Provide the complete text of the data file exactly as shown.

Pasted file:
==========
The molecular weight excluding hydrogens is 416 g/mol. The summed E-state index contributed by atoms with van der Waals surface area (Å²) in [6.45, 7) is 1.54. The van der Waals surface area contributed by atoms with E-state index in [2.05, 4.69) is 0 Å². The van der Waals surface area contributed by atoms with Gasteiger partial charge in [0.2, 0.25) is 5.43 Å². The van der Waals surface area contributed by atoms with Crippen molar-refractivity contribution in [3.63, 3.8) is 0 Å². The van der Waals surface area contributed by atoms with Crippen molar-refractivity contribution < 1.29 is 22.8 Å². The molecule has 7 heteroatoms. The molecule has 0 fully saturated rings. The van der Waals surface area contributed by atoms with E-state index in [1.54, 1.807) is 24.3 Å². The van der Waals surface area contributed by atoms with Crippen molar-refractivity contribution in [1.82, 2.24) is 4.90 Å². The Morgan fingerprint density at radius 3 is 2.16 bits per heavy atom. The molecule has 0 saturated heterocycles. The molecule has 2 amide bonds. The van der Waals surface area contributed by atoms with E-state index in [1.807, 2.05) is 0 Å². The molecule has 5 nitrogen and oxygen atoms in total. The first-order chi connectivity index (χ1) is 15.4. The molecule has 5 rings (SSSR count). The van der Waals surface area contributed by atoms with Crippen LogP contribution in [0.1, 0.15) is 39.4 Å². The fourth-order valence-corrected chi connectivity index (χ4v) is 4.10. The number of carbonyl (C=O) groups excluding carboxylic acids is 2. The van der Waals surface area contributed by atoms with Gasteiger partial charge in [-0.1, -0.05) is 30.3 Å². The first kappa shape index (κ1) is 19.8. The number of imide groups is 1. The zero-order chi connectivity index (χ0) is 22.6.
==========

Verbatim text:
The molecular weight excluding hydrogens is 416 g/mol. The summed E-state index contributed by atoms with van der Waals surface area (Å²) in [6.45, 7) is 1.54. The van der Waals surface area contributed by atoms with E-state index in [2.05, 4.69) is 0 Å². The van der Waals surface area contributed by atoms with Gasteiger partial charge in [0.2, 0.25) is 5.43 Å². The van der Waals surface area contributed by atoms with Crippen molar-refractivity contribution in [3.63, 3.8) is 0 Å². The van der Waals surface area contributed by atoms with Crippen molar-refractivity contribution < 1.29 is 22.8 Å². The molecule has 7 heteroatoms. The molecule has 0 fully saturated rings. The van der Waals surface area contributed by atoms with E-state index in [1.54, 1.807) is 24.3 Å². The van der Waals surface area contributed by atoms with Crippen molar-refractivity contribution in [1.82, 2.24) is 4.90 Å². The Morgan fingerprint density at radius 3 is 2.16 bits per heavy atom. The molecule has 0 saturated heterocycles. The molecule has 2 amide bonds. The van der Waals surface area contributed by atoms with E-state index in [1.807, 2.05) is 0 Å². The molecule has 5 nitrogen and oxygen atoms in total. The first-order chi connectivity index (χ1) is 15.4. The molecule has 5 rings (SSSR count). The van der Waals surface area contributed by atoms with Crippen LogP contribution in [0.1, 0.15) is 39.4 Å². The fourth-order valence-corrected chi connectivity index (χ4v) is 4.10. The number of carbonyl (C=O) groups excluding carboxylic acids is 2. The van der Waals surface area contributed by atoms with Gasteiger partial charge in [-0.1, -0.05) is 30.3 Å². The first kappa shape index (κ1) is 19.8. The number of imide groups is 1. The zero-order chi connectivity index (χ0) is 22.6.